You Wrote That?
A pleasant evening of Israeli standards at a concert with composer Nurit Hirsch transformed itself into an intimate glimpse into Jewish cultural history.
Hirsch has composed more than a thousand Israeli songs, among them the 1978 Eurovision-winning “Abanibi,” the camp favorite “Ba’Shana Ha’ba’ah,” (“Yes They Do!”) and the musical “Sallah Shabati.”
Hirsch sat at her baby grand in a small conference room, with more than 100 people crammed in. She shared stories of collaboration with Israel’s poets and top vocalists, and her own musical path through modern Israeli history.
“I am going to sing a song that everyone knows, but no one knows that I wrote it,” Hirsch said toward the end of her concert.
It took only a few chords for everyone to start singing along to “Oseh Shalom” — yes, the “Oseh Shalom” that has achieved both folk and liturgical status. She won third prize at the Chassidic Song Festival with that song in 1969. And she sang it in Costa Mesa in 2011.
Two Heads Are Better
Mechitzah minyan? Liberal Egalitarian? Traditional Egalitarian? Maybe Shabbat yoga or a 12-step meeting?
Shabbat morning seemed like a good time for “My Time,” a Torah session using chavruta, where 30 study partners used biblical, rabbinic and contemporary texts as a jumping-off point for discussions about multitasking, staying in the moment and over-scheduling. For around 15 years, Limmud UK has been producing an annual chavruta source book, with textual sources as diverse as the Babylonian Talmud and Klingon proverbs.
This year, Limmudniks from 12 time zones volunteered to compile a source book that debuted in December in the U.K. The batch of 100-page spiral-bound books then traveled in the suitcases of Limmud groupies to New York in January, made it to Los Angeles this month, and are now headed for Philadelphia, Boston and around the world.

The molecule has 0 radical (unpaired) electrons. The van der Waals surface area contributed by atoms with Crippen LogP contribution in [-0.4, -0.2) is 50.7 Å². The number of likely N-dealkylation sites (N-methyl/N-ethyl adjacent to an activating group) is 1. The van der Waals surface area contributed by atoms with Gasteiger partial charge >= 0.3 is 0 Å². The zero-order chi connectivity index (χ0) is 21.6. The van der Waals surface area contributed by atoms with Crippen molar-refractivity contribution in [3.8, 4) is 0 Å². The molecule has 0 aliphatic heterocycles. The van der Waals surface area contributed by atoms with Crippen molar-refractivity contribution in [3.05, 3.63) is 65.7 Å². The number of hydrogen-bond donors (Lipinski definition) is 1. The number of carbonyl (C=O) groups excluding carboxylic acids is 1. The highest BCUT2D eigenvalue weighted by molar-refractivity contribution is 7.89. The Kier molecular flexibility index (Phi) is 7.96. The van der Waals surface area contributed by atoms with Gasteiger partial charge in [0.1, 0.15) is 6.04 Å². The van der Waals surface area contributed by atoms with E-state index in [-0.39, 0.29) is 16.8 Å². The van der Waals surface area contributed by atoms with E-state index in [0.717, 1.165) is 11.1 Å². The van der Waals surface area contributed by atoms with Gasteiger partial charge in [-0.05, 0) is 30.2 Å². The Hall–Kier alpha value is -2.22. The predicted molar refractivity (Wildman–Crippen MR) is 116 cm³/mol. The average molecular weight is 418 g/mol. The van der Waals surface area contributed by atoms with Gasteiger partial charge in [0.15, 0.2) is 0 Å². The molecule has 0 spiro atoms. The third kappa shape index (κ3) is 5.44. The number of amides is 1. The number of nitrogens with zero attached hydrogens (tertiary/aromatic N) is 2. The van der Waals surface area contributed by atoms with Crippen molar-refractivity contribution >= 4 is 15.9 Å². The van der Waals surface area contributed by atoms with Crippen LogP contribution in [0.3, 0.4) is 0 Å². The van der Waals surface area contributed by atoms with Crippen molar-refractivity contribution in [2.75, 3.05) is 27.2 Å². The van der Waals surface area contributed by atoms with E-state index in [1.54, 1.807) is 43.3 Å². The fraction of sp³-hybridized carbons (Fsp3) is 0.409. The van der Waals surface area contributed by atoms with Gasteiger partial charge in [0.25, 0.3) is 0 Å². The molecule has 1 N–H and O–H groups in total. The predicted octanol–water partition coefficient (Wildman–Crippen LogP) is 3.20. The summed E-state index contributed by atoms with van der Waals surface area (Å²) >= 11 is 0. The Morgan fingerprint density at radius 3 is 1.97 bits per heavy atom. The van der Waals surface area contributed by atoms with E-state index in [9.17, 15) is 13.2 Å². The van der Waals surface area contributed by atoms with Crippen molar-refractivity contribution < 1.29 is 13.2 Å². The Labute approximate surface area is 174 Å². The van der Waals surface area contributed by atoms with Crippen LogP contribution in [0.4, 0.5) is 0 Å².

Recovery and Renewal
The more than 40 performances, films and artistic sessions at LimmudLA shift the focus to the heart and offer a much-needed break for the mind.
“Freedom Song,” performed late Sunday afternoon at LimmudLA, starred residents and alumni of Beit T’Shuvah in Culver City. Founded 25 years ago, Beit T’Shuvah is the only Jewish residential rehab facility in the country, making Jewish ideas and practice central to the recovery process.
“Freedom Song,” a powerful and emotional musical, juxtaposes a 12-step meeting on one half of the stage with a family seder on the other, exploring the pain and struggle of the recovery process and the rupture addiction causes in a family.
The production, which travels the city and country on request, asks audiences to hold up a mirror to our own behaviors. To what are we slaves? What lies do we tell ourselves to justify small misdeeds, and how do we mistreat those whom we love?
As a conversation with the cast following the production was coming to a close, a cast member brought out a “birthday” cake. David, who had been working the sound board, was celebrating his 365th day of sobriety. For this song, the audience and the cast sang together.
LimmudLA, 1 A.D. (After Debbie)
Leading the liberal egalitarian services on Friday night, Avram Mandell made the weekend’s first reference to the late Debbie Friedman. With a guitar strapped to his chest and a smile on his face, Mandell, the director of education at Leo Baeck Temple, paused before the “Ve-shamru” prayer to remember having seen Friedman and UCLA Rabbi Chaim Seidler-Feller sing it together at a previous LimmudLA. The moment, Mandell said, embodied the spirit of Limmud, because you had a Reform Jewish woman and an Orthodox male rabbi singing biblical verses to the tune written by Rabbi Moshe Rothblum, rabbi emeritus of the Conservative Adat Ari El in Valley Village. “And Rabbi Rothblum was in the room,” Mandell added. Friedman, a resident of Orange County whose final performance was in December 2010 at Limmud in the U.K. — had been a mainstay of LimmudLA, and her absence this year was deeply felt by many.